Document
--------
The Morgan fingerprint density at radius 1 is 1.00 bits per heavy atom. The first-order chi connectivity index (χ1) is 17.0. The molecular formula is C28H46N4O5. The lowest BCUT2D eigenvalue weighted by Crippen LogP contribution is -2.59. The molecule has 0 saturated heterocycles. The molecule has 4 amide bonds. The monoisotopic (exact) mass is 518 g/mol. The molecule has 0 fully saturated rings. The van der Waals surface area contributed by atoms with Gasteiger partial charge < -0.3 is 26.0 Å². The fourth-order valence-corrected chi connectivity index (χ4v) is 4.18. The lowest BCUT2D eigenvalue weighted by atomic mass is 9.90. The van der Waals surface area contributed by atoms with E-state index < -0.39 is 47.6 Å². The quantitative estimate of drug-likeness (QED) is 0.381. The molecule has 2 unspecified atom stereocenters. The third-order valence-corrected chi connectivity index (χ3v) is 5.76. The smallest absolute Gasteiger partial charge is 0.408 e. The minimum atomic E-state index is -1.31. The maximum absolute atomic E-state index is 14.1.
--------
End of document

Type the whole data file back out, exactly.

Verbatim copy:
The Morgan fingerprint density at radius 1 is 1.00 bits per heavy atom. The first-order chi connectivity index (χ1) is 17.0. The molecular formula is C28H46N4O5. The lowest BCUT2D eigenvalue weighted by Crippen LogP contribution is -2.59. The molecule has 0 saturated heterocycles. The molecule has 4 amide bonds. The monoisotopic (exact) mass is 518 g/mol. The molecule has 0 fully saturated rings. The van der Waals surface area contributed by atoms with Gasteiger partial charge < -0.3 is 26.0 Å². The fourth-order valence-corrected chi connectivity index (χ4v) is 4.18. The lowest BCUT2D eigenvalue weighted by atomic mass is 9.90. The van der Waals surface area contributed by atoms with E-state index < -0.39 is 47.6 Å². The quantitative estimate of drug-likeness (QED) is 0.381. The molecule has 2 unspecified atom stereocenters. The third-order valence-corrected chi connectivity index (χ3v) is 5.76. The smallest absolute Gasteiger partial charge is 0.408 e. The minimum atomic E-state index is -1.31. The maximum absolute atomic E-state index is 14.1.